While the NHL revealed the basic outline of the Stanley Cup playoff format on May 26 there were still specifics that needed to be worked out, including the length of postseason series and whether to keep a bracket format.
On Thursday, the NHL and NHLPA resolved those issues. According to the league, each round after the play-in round will be a best-of-seven series and teams will be re-seeded after each round. The Athletic's Pierre LeBrun was the first to report the news.
The NHL halted play on March 12 due to the ongoing coronavirus pandemic before announcing last month a return-to-play plan that was light on specifics.
While the play-in round will remain a best-of-five series, the remaining four rounds after that will be a best-of-seven which will look familiar to NHL fans. It takes 16 wins to win the Stanley Cup under normal circumstances and it still does, excluding the play-in round which the league has made clear it does not consider a part of the playoffs.
The reason why the length of each series was an issue was because of time constraints. The NHL intends to play a full 82-game season in 2020-21, but the longer the 2020 postseason takes, the later it will be before the next season can begin. A regular NHL postseason lasts about two months. With the play-in round and four best-of-seven rounds, the 2020 postseason could last a bit longer.
Another issue was what to do with seeding. The NHL and NHLPA elected to scrub the bracket format in favor of re-seeding after each round. This was the way the playoffs were typically organized prior to the divisional playoff format.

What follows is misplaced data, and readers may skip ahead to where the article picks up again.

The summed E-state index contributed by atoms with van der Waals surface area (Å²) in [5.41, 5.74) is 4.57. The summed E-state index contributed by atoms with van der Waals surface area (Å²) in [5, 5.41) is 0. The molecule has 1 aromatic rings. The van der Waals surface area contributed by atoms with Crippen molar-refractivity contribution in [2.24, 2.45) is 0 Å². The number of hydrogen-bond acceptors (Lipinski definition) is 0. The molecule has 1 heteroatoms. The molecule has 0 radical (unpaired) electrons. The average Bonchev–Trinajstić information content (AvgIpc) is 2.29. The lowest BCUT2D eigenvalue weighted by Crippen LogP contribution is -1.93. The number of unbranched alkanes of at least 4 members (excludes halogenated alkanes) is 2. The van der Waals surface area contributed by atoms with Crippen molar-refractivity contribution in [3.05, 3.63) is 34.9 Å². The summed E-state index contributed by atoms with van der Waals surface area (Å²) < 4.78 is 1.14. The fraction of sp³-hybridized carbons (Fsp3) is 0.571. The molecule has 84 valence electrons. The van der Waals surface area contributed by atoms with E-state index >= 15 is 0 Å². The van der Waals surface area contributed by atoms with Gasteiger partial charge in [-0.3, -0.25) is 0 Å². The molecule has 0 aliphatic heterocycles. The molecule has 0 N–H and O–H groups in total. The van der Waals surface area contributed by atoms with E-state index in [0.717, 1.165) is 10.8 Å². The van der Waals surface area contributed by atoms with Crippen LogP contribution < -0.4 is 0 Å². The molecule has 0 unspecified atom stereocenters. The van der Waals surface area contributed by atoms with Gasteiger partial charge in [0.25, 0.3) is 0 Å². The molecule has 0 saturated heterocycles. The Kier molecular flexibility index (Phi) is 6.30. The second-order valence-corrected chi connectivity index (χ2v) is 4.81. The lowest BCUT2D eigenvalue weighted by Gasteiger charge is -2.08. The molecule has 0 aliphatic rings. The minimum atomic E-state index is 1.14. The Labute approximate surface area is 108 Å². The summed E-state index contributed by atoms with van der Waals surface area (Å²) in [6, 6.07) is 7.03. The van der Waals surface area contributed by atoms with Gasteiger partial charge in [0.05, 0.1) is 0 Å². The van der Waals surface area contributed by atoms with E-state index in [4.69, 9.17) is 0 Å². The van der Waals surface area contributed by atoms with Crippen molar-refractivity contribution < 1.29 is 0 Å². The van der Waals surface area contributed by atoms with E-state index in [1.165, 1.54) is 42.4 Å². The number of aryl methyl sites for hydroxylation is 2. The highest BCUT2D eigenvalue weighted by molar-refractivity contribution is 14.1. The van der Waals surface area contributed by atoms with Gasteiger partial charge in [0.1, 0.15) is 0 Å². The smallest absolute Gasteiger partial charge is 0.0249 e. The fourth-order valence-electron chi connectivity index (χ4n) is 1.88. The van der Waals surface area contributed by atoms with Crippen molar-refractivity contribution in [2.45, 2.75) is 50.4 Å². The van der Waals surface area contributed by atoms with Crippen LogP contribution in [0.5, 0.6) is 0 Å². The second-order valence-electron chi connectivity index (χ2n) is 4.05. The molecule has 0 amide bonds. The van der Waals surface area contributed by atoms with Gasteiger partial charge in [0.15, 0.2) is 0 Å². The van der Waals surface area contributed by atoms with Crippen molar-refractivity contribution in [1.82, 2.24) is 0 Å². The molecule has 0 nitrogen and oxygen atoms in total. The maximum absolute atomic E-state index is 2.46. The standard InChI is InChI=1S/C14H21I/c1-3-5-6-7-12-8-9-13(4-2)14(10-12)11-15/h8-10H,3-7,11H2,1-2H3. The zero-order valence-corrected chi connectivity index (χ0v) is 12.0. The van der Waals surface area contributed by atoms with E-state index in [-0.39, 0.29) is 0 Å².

With no home-ice advantage for any team - everyone will be restricted to hub cities and playing games without fans - the league needed to give some benefit to the top seeds so as not to invalidate both the regular season and the round-robin games each of the top four teams in the Eastern and Western Conferences will play. Re-seeding was really the only option. If the No. 12 Montreal Canadiens upset the No. 5 Pittsburgh Penguins, for example, the top seed should play Montreal which would be the lowest seed left in the conference.
A bracket format, however, is built on the assumption the top seed will win each matchup meaning the No. 4 would have been set up to play the winner of No. 5 vs. No. 12 - Montreal in this example - while the No. 1 team would have to play the winner of the No. 8 vs. No. 9 play-in series regardless of whether there were any upsets in that round.
From the NHL's perspective, one of the benefits to the divisional format was being able to organize the postseason in a bracket that fans could follow. In this situation, however, trying to keep the bracket didn't make sense given the wide disparity between the seeds and the obvious disadvantage to the top seeds in the event of an upset.
These updates show continued progress between the NHL and NHLPA, but the big issues regarding health and safety protocols still need to be worked out before we see the return of hockey.
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